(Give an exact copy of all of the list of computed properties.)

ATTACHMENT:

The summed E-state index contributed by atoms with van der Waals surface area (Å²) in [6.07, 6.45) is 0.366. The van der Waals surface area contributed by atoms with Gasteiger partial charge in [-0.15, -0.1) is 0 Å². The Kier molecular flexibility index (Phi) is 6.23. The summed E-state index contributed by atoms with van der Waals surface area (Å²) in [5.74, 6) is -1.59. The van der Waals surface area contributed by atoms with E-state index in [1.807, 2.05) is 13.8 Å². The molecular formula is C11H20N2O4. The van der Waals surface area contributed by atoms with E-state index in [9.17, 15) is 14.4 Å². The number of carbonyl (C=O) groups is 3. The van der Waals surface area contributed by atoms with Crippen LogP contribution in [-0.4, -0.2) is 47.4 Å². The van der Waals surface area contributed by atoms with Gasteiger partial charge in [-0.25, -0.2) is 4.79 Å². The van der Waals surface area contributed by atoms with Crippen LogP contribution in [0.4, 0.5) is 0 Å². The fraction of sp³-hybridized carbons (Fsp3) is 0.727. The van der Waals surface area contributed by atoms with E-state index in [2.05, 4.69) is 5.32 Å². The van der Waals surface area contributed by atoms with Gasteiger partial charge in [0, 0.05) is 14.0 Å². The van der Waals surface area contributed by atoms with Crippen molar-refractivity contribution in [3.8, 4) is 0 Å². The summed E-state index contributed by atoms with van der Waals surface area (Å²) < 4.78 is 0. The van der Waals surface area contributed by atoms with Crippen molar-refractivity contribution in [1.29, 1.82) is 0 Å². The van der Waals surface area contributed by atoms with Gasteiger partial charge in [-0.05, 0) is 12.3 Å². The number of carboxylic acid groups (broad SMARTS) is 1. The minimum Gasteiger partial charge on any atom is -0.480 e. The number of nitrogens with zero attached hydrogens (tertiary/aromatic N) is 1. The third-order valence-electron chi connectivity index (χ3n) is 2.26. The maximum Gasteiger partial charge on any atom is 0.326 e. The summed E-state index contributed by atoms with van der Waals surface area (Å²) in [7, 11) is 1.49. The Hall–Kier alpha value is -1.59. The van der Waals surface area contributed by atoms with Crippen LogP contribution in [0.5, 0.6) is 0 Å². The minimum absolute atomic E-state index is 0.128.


The summed E-state index contributed by atoms with van der Waals surface area (Å²) in [6.07, 6.45) is 0.366. The van der Waals surface area contributed by atoms with Gasteiger partial charge in [-0.15, -0.1) is 0 Å². The Kier molecular flexibility index (Phi) is 6.23. The summed E-state index contributed by atoms with van der Waals surface area (Å²) in [5.74, 6) is -1.59. The van der Waals surface area contributed by atoms with E-state index in [1.807, 2.05) is 13.8 Å². The molecular formula is C11H20N2O4. The van der Waals surface area contributed by atoms with E-state index in [9.17, 15) is 14.4 Å². The number of carbonyl (C=O) groups is 3. The van der Waals surface area contributed by atoms with Crippen LogP contribution in [-0.4, -0.2) is 47.4 Å². The van der Waals surface area contributed by atoms with Gasteiger partial charge in [-0.25, -0.2) is 4.79 Å². The van der Waals surface area contributed by atoms with Crippen LogP contribution in [0.4, 0.5) is 0 Å². The fraction of sp³-hybridized carbons (Fsp3) is 0.727. The van der Waals surface area contributed by atoms with E-state index in [2.05, 4.69) is 5.32 Å². The van der Waals surface area contributed by atoms with Gasteiger partial charge in [0, 0.05) is 14.0 Å². The van der Waals surface area contributed by atoms with Crippen molar-refractivity contribution in [3.8, 4) is 0 Å². The summed E-state index contributed by atoms with van der Waals surface area (Å²) < 4.78 is 0. The van der Waals surface area contributed by atoms with Crippen molar-refractivity contribution in [1.29, 1.82) is 0 Å². The van der Waals surface area contributed by atoms with Gasteiger partial charge in [-0.05, 0) is 12.3 Å². The number of carboxylic acid groups (broad SMARTS) is 1. The minimum Gasteiger partial charge on any atom is -0.480 e. The number of nitrogens with zero attached hydrogens (tertiary/aromatic N) is 1. The third-order valence-electron chi connectivity index (χ3n) is 2.26. The maximum Gasteiger partial charge on any atom is 0.326 e. The summed E-state index contributed by atoms with van der Waals surface area (Å²) in [7, 11) is 1.49. The Hall–Kier alpha value is -1.59. The van der Waals surface area contributed by atoms with Crippen LogP contribution in [0.5, 0.6) is 0 Å². The minimum absolute atomic E-state index is 0.128.